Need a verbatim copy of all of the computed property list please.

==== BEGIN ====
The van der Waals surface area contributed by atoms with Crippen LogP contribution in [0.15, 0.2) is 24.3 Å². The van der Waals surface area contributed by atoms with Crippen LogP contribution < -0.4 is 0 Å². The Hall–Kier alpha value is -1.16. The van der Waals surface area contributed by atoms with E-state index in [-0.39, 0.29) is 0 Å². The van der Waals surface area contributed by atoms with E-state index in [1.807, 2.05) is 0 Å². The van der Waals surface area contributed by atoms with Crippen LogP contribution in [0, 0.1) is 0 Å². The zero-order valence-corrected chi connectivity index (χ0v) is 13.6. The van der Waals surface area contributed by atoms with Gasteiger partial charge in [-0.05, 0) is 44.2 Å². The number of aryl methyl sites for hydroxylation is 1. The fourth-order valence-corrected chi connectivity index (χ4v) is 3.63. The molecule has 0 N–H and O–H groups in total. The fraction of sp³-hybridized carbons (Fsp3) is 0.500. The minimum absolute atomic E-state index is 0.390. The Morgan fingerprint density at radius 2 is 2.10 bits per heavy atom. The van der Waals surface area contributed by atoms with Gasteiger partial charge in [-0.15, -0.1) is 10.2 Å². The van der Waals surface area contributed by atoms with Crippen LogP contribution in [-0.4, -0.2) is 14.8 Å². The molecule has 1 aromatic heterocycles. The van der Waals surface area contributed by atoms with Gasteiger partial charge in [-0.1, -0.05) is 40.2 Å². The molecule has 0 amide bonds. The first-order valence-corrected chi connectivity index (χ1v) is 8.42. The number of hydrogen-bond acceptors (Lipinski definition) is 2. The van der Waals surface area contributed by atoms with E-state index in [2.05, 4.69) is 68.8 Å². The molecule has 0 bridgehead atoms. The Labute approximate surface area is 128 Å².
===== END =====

The van der Waals surface area contributed by atoms with Crippen LogP contribution in [0.15, 0.2) is 24.3 Å². The van der Waals surface area contributed by atoms with Crippen LogP contribution < -0.4 is 0 Å². The Hall–Kier alpha value is -1.16. The van der Waals surface area contributed by atoms with E-state index in [-0.39, 0.29) is 0 Å². The van der Waals surface area contributed by atoms with E-state index in [1.807, 2.05) is 0 Å². The van der Waals surface area contributed by atoms with Crippen LogP contribution in [0, 0.1) is 0 Å². The zero-order valence-corrected chi connectivity index (χ0v) is 13.6. The van der Waals surface area contributed by atoms with Gasteiger partial charge in [-0.05, 0) is 44.2 Å². The number of aryl methyl sites for hydroxylation is 1. The fourth-order valence-corrected chi connectivity index (χ4v) is 3.63. The molecule has 0 N–H and O–H groups in total. The fraction of sp³-hybridized carbons (Fsp3) is 0.500. The minimum absolute atomic E-state index is 0.390. The Morgan fingerprint density at radius 2 is 2.10 bits per heavy atom. The van der Waals surface area contributed by atoms with Gasteiger partial charge in [-0.15, -0.1) is 10.2 Å². The van der Waals surface area contributed by atoms with Crippen LogP contribution in [-0.4, -0.2) is 14.8 Å². The molecule has 1 aromatic heterocycles. The van der Waals surface area contributed by atoms with Gasteiger partial charge in [-0.1, -0.05) is 40.2 Å². The molecule has 0 amide bonds. The first-order valence-corrected chi connectivity index (χ1v) is 8.42. The number of hydrogen-bond acceptors (Lipinski definition) is 2. The van der Waals surface area contributed by atoms with E-state index in [2.05, 4.69) is 68.8 Å². The molecule has 0 bridgehead atoms. The Labute approximate surface area is 128 Å².